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Comments

3 Responses to “Power Cost Hikes”


  1. John Clark says:

    I expected this kind of hype from power generators. Fact is they can anticipate a 25-35% increase in profits by switching to DC! Here’s why:
    AC uses a smaller diameter line. AC travels inside that line and an immense amount of power is lost though heat and radiation. EMF. iT is an art form keeping the power a flow that is needed. Any over produced power and there is a lot of it, is sent to Ground. Gone no profits.

    DC uses a larger diameter line. DC travels on the outside of the line and does not loose power though heat, friction or EMF. Power generators can define finitely what they should be putting out for no loss to ground while still covering demands comfortably. They only produce what is needed no more immense losses.

    There should be no increases if this Government is worth anything.

  2. John Clark says:

    I think AESO should comment to my post. In a capital system, power lines like nuclear energy has their biggest cost in financing the projects. Not unlike you buying your home.

    Worse case, they can borrow money at less than 2%. The majority of the lines in this province are paid for by taxpayers.

    I think AESO are dipping both sides of the US/Canadian border for a cobbled up excuse for charging a lot more money.

    There are over 1 million meters spinning in this province! That means 20 million a month income for whom? For What? That’s 240 million a year going back to what is basically a city own utility.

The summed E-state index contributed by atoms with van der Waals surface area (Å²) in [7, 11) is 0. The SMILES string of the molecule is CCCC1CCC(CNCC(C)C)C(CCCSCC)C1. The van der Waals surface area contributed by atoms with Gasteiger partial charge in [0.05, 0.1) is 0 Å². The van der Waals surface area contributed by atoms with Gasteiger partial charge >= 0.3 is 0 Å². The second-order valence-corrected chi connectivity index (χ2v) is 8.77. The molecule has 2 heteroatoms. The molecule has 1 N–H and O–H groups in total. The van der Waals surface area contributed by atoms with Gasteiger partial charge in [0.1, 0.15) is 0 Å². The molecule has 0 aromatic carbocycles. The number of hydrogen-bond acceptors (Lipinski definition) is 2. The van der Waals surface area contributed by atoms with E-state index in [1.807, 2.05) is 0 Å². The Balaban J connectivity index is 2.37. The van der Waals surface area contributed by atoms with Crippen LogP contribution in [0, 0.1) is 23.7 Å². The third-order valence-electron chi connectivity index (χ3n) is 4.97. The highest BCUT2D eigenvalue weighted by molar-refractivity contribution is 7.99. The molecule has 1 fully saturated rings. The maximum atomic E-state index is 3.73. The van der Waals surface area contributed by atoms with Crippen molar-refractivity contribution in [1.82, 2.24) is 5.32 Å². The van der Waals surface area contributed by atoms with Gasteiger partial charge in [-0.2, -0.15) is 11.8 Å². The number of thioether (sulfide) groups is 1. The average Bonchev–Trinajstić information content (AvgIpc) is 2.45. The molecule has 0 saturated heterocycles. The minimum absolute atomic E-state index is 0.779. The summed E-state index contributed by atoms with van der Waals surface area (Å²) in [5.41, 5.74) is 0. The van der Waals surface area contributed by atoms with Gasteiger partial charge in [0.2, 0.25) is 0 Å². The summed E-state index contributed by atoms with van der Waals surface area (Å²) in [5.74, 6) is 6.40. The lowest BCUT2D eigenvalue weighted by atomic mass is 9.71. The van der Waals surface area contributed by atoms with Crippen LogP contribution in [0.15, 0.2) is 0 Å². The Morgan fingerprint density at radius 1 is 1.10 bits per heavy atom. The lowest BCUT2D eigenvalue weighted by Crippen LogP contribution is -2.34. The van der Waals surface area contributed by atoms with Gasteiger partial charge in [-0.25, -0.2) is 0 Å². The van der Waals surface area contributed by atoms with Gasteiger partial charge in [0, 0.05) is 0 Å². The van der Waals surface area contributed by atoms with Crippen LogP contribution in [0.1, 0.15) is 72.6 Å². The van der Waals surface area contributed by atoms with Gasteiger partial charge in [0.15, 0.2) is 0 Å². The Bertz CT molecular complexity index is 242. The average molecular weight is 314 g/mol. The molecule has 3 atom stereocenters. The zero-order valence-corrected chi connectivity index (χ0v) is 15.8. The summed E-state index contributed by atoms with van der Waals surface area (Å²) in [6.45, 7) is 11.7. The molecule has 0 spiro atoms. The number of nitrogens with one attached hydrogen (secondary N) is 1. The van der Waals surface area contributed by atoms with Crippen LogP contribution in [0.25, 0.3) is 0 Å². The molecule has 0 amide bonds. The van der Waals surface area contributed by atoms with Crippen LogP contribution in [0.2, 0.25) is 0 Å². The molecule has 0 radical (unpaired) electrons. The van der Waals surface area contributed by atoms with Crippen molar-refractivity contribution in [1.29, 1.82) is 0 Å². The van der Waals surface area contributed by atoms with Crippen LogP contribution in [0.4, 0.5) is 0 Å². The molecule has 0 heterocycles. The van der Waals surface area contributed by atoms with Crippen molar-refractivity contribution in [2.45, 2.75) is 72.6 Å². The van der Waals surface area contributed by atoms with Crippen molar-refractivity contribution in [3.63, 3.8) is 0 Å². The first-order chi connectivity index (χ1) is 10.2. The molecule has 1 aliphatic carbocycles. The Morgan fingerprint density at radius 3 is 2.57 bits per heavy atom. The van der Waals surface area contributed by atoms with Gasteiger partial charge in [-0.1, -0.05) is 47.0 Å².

The Conservatives invented indirect taxation when they went to this so called market system. AESO have a bunch of really fine thinkers and doers on their staff, I have the upmost respect for them. But,, who do they work for? Who is strapped for cash and its getting worse. Yes, ask AESO for a comment.

  3. Michelle Stirling says:

    Wait till the early phase-out of coal costs hit the province. Independent expert estimates $11.1 Billion compensation based on Net Book Value; to create equivalent coal capacity 8 x 800 MW natural gas plants must be built at about $1.4 Billion each; if adding more wind and solar there will be more transmission line costs. The lines south to wind farms from Calgary cost $2.2 billion – for this we get only 4% of our power. Good deal? NOPE. Then it also costs about $1 million/ MW to tie wind or solar in to the grid. Add onto that carbon taxes and the fact that natural gas is a market commodity with input prices about double that of coal and you have triple the power prices… Industry consumes about 75% of the power in AB. If more industry bails out of grid and sets up their own power plants (as many German companies did) then a heavier burden on consumers and smaller industry. Denmark runs on about 48% coal – can only put 17% wind on the grid and only because it has access to spill to Norway (hydro) and Sweden (nuke) – but that means all the renewables subsidies spill with it. Crazy idea. Renewables don’t add a thing, don’t address climate change, and become an insurance risk for grid blackouts. Why are we doing this?